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Mylohyoid Nerve

The mylohyoid nerve a.k.a. nerve towards mylohyoid is a division of the inferior alveolar nerve, which itself is a branch of the mandibular division of the trigeminal nerve.

Mylohyoid Nerve

Mylohyoid Nerve

Origin

The mylohyoid nerve generally arises via the inferior alveolar nerve approximately 14 mm superior towards the mandibular foramen. Sometimes, the mylohyoid nerve emerges via the main trunk of the mandibular nerve, instead of from the inferior alveolar nerve.

Insertion

The mylohyoid nerve originates via the inferior alveolar nerve slightly prior to its entrance in the mandibular foramen. It perforates the sphenomandibular ligament and travels anteroinferiorly within the mylohyoid groove of the mandible along with its supplementing vessels, lateral towards the medial pterygoid muscle, instead of entering the foramen. It courses inferior to the mylohyoid muscle and afterwards in the middle of it and superior to the anterior belly of digastric, innervating these muscles.

Structure

The mylohyoid nerve travels alongside the interior part of the mandibular ramus, posterior towards the mandibular foramen within an inferior course, otherwise penetrating the sphenomandibular ligament. Afterwards it arcs anteriorly in order to travel inside the mylohyoid groove which is situated directly inferior to the mylohyoid ridge beside the mandibular body. In approximately 30% of cases, the mylohyoid groove is enclosed via a thin layer of bone or periosteum and has a form which resembles a channel.

While the nerve comes near to the inferolateral surface of the mylohyoid muscle, nearby its posterior border, it is intimately associated with the medial part of the submandibular gland. Then, the mylohyoid nerve produces its motoric branches towards the mylohyoid muscle and towards the anterior belly of the digastric muscle. Besides the molar portion, the mylohyoid conveys afferent sensory fibers via the teeth and skin.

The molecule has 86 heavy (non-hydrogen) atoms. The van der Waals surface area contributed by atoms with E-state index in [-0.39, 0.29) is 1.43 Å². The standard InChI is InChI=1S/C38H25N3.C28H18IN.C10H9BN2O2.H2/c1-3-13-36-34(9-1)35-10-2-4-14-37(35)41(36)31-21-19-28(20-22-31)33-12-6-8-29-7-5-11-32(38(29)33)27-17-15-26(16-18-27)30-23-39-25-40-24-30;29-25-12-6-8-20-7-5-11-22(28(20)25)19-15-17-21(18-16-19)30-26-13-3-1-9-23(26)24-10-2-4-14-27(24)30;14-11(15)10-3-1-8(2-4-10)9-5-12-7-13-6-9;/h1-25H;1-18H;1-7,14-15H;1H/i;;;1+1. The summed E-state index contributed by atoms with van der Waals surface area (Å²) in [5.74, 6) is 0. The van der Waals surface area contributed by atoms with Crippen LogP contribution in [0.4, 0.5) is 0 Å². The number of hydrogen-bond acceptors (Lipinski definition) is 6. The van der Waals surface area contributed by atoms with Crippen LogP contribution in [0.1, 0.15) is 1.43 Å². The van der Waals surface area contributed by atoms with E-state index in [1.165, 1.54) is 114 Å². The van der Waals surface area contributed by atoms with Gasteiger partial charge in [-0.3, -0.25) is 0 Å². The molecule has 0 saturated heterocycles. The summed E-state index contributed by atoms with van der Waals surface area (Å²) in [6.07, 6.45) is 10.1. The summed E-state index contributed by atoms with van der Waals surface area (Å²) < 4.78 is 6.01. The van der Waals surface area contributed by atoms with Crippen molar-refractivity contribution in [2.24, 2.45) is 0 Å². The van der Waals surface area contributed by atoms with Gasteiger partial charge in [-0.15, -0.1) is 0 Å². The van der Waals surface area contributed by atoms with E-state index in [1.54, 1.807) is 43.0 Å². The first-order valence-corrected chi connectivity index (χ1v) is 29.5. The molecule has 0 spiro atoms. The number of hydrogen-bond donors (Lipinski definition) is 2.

The cutaneous branch of the mylohyoid nerve is said to be the ending branch of the mylohyoid nerve, and it is situated approximately 9 mm inferior towards the lower border of the mandible while innervating the skin area inferior to the chin.

Relations

  1. Mylohyoid groove is located inferior to the posterior end of the mylohyoid line. Mylohyoid nerve and vessels travel in this groove.
  2. Digastric Triangle contains mylohyoid nerve and vessels in its anterior portion.
  3. Mylohyoid nerve and medial surface of submandibular gland are related to each other anatomically.
  4. Mylohyoid Nerve is an important structure in second muscular surgical plane of submandibular region.
  5. The sphenomandibular ligament is perforated via mylohyoid nerve and vessels close to its lower end.
  6. Submental artery is a large artery that goes forwards on the mylohyoid muscle along with mylohyoid nerve.

Innervation

  • Anterior belly of digastric muscle
  • Mylohyoid Muscle
  • Skin and area below the chin
  • Molar teeth

Clinical Significance

Risk

At the time of genioplasty or the elimination of the submandibular gland, the cutaneous branch is at danger with possible sensitivity alterations within the submental zone.

Nerve Block

The mylohyoid nerve is frequently associated with anesthesia of the first molar. Since it frequently conveys sensory fibers towards the mesial root of the first molar, lingual anesthetic intrusion may be necessary in order to create a nerve block.


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By | 2018-03-26T09:43:09+00:00 March 26th, 2018|Anatomy, Head and Neck, Nerves|0 Comments